Dear Editor, I hope you will give me the opportunity to respond to the letter proposing 20mph zones throughout the West Midlands which do not involve physical measures and instead relying solely on signage to reduce speeds – (see ‘More can be done to bring down road casualties’ - April 1).
The Department for Transport commissioned a report on the effectiveness of such zones. The results can be seen in the Transport Research Laboratory report 363 – “Urban Speed Management Methods”. The conclusion of the report was that signage alone would not reduce vehicle speeds nor accidents sufficiently. Small reductions in speed and accidents would only be achieved with the additional use of information and enforcement campaigns. However, the speeds in these zones would remain well above 20mph.
It is still the opinion of the Department for Transport that the only way to reduce vehicle speeds is by the introduction of physical or enforcement measures.
One of the later letters (Cutting speed limits to 20mph does save lives – April 10) claimed “20mph schemes in North Lanarkshire, enforced with nothing more than road signs, have led to a significant reduction in casualties without the need for traffic calming measures”. Unfortunately, this is not entirely true.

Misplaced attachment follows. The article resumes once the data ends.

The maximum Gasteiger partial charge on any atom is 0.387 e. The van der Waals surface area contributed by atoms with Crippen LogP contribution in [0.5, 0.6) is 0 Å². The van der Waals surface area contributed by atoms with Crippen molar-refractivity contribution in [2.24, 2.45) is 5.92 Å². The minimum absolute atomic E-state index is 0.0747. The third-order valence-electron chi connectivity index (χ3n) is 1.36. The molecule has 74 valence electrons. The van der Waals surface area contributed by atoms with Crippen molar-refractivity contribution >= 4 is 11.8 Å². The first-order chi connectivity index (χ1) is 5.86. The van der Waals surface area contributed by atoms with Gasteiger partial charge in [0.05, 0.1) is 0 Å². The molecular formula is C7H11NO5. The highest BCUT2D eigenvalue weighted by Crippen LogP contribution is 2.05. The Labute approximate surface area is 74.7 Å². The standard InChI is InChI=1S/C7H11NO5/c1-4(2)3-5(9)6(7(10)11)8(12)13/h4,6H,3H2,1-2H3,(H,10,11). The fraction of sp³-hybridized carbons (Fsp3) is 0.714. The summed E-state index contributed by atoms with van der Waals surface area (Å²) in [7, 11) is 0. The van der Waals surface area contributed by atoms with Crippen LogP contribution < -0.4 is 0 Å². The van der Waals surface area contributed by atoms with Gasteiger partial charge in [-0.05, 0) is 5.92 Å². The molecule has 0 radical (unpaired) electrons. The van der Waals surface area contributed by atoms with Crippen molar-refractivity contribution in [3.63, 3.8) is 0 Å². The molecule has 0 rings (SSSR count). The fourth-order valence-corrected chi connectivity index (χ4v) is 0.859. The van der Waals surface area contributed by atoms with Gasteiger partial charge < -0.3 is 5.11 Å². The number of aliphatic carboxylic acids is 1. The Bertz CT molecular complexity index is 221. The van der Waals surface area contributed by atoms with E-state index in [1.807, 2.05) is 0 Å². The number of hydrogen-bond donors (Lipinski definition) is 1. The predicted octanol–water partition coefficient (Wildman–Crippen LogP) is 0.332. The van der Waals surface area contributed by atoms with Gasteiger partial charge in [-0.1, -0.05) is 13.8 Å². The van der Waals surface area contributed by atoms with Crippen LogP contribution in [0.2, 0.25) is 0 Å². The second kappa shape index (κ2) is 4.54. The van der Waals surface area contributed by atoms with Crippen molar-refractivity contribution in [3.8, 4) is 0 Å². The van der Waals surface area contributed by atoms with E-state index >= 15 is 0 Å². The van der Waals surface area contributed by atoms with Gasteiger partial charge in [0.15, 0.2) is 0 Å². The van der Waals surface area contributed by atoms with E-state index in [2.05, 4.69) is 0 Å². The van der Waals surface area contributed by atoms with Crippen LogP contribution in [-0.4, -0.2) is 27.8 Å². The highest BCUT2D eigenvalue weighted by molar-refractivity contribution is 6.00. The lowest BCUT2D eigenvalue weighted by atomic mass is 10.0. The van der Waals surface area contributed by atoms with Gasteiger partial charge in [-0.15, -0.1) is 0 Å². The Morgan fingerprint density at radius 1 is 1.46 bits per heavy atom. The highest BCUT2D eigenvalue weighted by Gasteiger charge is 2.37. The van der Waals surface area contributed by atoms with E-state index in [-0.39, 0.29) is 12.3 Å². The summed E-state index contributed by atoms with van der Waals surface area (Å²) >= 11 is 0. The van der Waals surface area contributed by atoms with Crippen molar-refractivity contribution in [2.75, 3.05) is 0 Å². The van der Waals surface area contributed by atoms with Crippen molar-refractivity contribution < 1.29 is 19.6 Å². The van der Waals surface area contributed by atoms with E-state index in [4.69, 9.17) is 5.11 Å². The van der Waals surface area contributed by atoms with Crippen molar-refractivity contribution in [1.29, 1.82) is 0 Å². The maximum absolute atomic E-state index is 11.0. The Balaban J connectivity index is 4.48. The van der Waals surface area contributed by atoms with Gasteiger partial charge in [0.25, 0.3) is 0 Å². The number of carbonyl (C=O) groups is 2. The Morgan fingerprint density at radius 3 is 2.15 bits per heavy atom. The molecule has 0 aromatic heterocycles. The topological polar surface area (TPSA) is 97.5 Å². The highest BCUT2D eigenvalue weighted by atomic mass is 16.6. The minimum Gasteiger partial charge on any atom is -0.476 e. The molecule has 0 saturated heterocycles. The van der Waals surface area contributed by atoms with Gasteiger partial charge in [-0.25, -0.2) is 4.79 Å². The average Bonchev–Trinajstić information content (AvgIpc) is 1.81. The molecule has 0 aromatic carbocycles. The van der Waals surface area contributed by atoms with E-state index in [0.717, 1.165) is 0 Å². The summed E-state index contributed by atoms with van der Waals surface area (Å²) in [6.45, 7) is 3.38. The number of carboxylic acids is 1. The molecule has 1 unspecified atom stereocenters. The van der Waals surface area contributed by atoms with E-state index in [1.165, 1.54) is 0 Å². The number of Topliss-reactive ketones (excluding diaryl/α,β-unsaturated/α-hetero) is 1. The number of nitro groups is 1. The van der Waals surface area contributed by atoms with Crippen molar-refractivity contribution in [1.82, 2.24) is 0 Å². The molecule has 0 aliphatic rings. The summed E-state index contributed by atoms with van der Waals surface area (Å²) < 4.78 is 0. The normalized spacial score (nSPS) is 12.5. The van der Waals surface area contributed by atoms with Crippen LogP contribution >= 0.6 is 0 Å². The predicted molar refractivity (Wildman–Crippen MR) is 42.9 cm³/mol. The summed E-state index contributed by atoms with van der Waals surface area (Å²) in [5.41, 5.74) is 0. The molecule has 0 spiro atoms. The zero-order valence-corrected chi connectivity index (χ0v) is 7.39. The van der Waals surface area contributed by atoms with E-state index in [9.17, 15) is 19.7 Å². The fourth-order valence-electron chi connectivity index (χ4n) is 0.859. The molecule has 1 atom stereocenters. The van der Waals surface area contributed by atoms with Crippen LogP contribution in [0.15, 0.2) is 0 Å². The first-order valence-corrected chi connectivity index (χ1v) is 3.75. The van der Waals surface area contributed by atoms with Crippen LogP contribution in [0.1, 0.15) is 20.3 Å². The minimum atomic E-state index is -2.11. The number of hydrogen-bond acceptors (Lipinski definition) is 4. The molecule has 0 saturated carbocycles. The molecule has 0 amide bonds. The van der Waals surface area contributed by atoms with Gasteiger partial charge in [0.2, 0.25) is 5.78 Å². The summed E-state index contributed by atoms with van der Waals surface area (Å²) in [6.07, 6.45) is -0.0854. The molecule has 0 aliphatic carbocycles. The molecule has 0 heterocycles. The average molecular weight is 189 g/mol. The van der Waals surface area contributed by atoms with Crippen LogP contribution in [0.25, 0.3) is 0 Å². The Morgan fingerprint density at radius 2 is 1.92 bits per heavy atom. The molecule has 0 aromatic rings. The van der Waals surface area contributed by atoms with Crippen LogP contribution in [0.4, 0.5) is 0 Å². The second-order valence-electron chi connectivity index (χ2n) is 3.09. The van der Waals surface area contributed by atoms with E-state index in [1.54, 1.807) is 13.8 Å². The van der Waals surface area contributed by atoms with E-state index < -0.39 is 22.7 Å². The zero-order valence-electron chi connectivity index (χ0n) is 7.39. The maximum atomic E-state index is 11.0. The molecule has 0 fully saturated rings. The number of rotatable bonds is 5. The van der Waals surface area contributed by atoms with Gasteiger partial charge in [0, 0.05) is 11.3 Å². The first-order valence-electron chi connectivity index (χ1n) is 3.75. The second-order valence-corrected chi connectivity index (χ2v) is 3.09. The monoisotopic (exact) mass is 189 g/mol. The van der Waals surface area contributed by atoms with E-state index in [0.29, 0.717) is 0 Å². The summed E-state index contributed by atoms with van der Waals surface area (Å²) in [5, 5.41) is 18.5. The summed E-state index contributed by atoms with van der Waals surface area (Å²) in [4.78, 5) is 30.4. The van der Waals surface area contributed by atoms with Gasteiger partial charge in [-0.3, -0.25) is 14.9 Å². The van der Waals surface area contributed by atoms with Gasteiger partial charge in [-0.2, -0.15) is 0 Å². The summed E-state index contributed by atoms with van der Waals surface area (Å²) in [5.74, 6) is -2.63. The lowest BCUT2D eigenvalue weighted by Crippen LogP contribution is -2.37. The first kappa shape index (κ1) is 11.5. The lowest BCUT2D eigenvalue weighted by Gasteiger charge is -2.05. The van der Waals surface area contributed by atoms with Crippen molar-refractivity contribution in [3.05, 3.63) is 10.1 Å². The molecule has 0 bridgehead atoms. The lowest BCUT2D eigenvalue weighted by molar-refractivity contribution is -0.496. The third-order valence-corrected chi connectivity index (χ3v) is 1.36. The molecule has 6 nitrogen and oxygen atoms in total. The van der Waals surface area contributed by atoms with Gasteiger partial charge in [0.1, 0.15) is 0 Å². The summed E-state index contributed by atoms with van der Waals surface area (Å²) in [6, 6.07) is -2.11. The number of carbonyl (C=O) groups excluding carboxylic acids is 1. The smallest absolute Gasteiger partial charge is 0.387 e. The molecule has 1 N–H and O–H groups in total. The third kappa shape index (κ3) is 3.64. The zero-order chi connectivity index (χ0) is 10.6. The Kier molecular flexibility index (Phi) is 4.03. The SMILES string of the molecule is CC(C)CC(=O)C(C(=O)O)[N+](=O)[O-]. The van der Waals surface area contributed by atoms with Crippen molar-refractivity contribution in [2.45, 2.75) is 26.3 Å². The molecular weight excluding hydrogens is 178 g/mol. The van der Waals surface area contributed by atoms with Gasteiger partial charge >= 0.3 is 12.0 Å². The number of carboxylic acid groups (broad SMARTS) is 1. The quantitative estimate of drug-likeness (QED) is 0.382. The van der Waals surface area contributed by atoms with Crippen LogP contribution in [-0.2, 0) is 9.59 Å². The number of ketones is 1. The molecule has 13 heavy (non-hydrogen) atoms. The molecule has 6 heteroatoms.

The 20mph zones in North Lanarkshire reduced traffic speeds by about 1mph. It has been recognised by North Lanarkshire Council that their Twenty’s Plenty initiative was unlikely to have been solely responsible for the significant reduction in accidents. Instead, the significant reduction in accidents has been attributed to a number of other measures that were also taking place at the same time, namely: a series of physical measures to reduce speeds and enforcement action by Strathclyde Police on speeding.
We all want to continually reduce traffic accidents, but the debate is how to achieve this. I believe that the current policy of focusing both physical and enforcement measures at the locations that traffic accidents repeatedly happen is sensible. It would be very helpful if the Government could find a way to allow insurance companies to provide councils with their accident data, which would not breach the Data Protection laws. This would allow councils to introduce measures at a location a long time before someone is seriously injured. More educational campaigns are needed, maybe focused on areas where the victims of traffic accidents live.
20mph zones should only be introduced if they include physical or enforcement measures to reduce the traffic speeds. Without these physical or enforcement measures the 20mph zones don’t reduce accidents and instead clutter up the street environment with their signage.
Coun Martin Mullaney
Moseley and Kings Heath Ward, Birmingham